How To Write (and Use) a Press Release
We asked journalists what you should be doing
No one wants to create content in a vacuum. But getting your web series in front of an audience can be incredibly difficult, especially if your online reach is limited to the people you already know. Press coverage for your show not only creates a sense of legitimacy around the project but also spreads the word that you exist, which, for many series, is the missing link between them and success. But how do you get press coverage? If you’re very lucky, or very established, press will come to you, hoping for an exclusive. More than likely, though, you’re in an uphill battle for acknowledgement, so you might need to give them a nudge. The best way to nudge is with a press release.
Credit where credit is due: the incomparable Tara Jayn is the goddess who introduced me to press releases. She is the co-creator and star of the excellent series Social Medium, and we met on Instagram, of all places. I picked her brain for everything from crowdfunding to crowdfunding (does anyone know how to crowdfund successfully? And can you teach me??), and she gave me some incredible advice, but the most important piece, by far, was about how and why to create a press release.
WHAT IS A PRESS RELEASE?
A press release is an official statement containing information about something you want newspapers and magazines and websites to write about — in this case, your web series. Sometimes they’re for announcing an event, like the release of your new show or your big film festival win, and sometimes they’re evergreen, chock full of the most recent and relevant information regarding your show.
WHAT SHOULD GO INTO A PRESS RELEASE?
The who, what, when, and why. As a sucker for structure, I like to break mine up into sections. The first section is what and why — what’s being announced and why it’s topical.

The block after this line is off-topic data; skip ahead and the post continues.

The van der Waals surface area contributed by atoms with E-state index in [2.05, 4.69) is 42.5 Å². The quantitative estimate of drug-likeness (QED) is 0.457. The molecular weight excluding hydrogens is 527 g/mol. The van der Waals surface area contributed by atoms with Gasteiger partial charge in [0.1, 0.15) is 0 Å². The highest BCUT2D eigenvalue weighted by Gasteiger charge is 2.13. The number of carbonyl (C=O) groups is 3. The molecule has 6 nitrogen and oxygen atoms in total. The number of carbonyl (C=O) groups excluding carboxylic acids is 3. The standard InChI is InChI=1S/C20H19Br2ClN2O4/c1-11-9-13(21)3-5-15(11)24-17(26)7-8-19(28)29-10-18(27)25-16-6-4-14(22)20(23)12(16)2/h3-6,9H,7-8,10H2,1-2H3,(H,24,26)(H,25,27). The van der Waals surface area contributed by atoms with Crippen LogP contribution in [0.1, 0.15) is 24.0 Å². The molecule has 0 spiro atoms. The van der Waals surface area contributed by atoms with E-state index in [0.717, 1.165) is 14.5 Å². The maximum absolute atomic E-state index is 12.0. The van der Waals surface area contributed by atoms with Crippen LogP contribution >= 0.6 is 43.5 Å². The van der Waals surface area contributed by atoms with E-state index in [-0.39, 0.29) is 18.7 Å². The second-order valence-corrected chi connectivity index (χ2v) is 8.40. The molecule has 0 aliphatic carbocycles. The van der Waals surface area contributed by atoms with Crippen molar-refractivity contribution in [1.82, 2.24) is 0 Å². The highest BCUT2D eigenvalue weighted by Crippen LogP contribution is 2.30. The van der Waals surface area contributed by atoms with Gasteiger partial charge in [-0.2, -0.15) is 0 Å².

Example: “In September 2015, Undead Burrito Productions released the first ten episode season of its original web series Brains. The series follows college neuropsychology student Alison Sumner as she navigates the dating world post zombie apocalypse. The season ended on a cliffhanger, and now the team is back together for season 2, to be released on September 19th, 2016.”
If you have more information about the announcement, that goes next. In this example from my show, Brains, we announced which principal cast were sticking around, which new cast members were joining the team, and that we recast a character between seasons. We also gave a quick description of the new season to tease interest.
After that, put your one paragraph show as-a-whole description. Now that you’ve hooked them on what’s going on, you need to give context. If you aren’t announcing something, but rather informing someone that you exist, this section would come right after the intro.
Finally, give them contact information. In general, a name, that person’s connection to the show, and an email address will suffice.
I’ve found these two resources particularly helpful for the nitty gritty: WikiHow and Best Shorts. Also, check out this post about cold email tips for advice on what to put in the body of your message.
WHAT DO I DO WITH A PRESS RELEASE?
Why, you email it to every human you can think of, of course! I’m gonna level with you: most people will not respond at all, let alone post about you. But the handful of people who do respond and do write about you will help you immeasurably. At the bottom of this blog is a list of web series-friendly blogs and websites that would be a great start when you begin sending off your press release, but first, I thought it might be helpful to actually hear from some of them have to say!
FROM THE PRESS THEMSELVES
Michelle Rose, creator of the web series site NetTVNow, told me > “if within the first paragraph or so I’m not getting the, “Who, What, Why,” questions answered, I lose interest. Additionally, it’s always great to see social media links to your web series, it saves the writers a lot of time of sorting through different social media profiles to find the right one.” She also likes it when people send along photos as well, particularly when they haven’t been shared elsewhere. “It makes me feel like what you’re sharing with me is important and should be shared with everyone else!”